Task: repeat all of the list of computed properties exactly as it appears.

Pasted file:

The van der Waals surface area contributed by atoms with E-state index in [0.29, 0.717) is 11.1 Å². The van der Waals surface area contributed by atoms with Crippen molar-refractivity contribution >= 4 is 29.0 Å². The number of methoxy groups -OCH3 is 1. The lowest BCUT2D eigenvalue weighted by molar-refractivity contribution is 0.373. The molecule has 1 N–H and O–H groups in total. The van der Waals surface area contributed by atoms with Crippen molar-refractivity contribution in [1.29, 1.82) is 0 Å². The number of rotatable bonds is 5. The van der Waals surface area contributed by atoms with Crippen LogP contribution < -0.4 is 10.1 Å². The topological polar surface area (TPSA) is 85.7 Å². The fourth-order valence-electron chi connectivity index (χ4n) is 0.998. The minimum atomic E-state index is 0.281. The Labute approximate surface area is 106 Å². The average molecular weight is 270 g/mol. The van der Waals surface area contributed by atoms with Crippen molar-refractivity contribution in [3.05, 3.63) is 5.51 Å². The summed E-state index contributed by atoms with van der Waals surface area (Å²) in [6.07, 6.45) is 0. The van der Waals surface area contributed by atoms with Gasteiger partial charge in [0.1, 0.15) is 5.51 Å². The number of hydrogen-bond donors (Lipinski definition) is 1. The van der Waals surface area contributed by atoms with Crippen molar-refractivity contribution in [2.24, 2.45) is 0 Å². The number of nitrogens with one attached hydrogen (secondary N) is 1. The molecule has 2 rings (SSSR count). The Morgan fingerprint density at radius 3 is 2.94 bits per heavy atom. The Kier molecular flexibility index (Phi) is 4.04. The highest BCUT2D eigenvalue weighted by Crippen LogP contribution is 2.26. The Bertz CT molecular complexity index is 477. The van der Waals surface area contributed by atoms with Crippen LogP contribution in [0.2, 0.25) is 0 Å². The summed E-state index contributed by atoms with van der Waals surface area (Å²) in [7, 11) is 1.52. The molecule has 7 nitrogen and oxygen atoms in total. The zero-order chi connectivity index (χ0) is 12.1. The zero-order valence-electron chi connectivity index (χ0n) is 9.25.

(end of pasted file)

The van der Waals surface area contributed by atoms with E-state index in [0.29, 0.717) is 11.1 Å². The van der Waals surface area contributed by atoms with Crippen molar-refractivity contribution >= 4 is 29.0 Å². The number of methoxy groups -OCH3 is 1. The lowest BCUT2D eigenvalue weighted by molar-refractivity contribution is 0.373. The molecule has 1 N–H and O–H groups in total. The van der Waals surface area contributed by atoms with Crippen molar-refractivity contribution in [1.29, 1.82) is 0 Å². The number of rotatable bonds is 5. The van der Waals surface area contributed by atoms with Crippen LogP contribution < -0.4 is 10.1 Å². The topological polar surface area (TPSA) is 85.7 Å². The fourth-order valence-electron chi connectivity index (χ4n) is 0.998. The minimum atomic E-state index is 0.281. The Labute approximate surface area is 106 Å². The average molecular weight is 270 g/mol. The van der Waals surface area contributed by atoms with Crippen molar-refractivity contribution in [3.05, 3.63) is 5.51 Å². The summed E-state index contributed by atoms with van der Waals surface area (Å²) in [6.07, 6.45) is 0. The van der Waals surface area contributed by atoms with Gasteiger partial charge in [0.1, 0.15) is 5.51 Å². The number of hydrogen-bond donors (Lipinski definition) is 1. The van der Waals surface area contributed by atoms with Crippen molar-refractivity contribution in [2.24, 2.45) is 0 Å². The number of nitrogens with one attached hydrogen (secondary N) is 1. The molecule has 2 rings (SSSR count). The Morgan fingerprint density at radius 3 is 2.94 bits per heavy atom. The Kier molecular flexibility index (Phi) is 4.04. The highest BCUT2D eigenvalue weighted by Crippen LogP contribution is 2.26. The Bertz CT molecular complexity index is 477. The van der Waals surface area contributed by atoms with Crippen LogP contribution in [0.2, 0.25) is 0 Å². The summed E-state index contributed by atoms with van der Waals surface area (Å²) in [7, 11) is 1.52. The molecule has 7 nitrogen and oxygen atoms in total. The zero-order chi connectivity index (χ0) is 12.1. The zero-order valence-electron chi connectivity index (χ0n) is 9.25.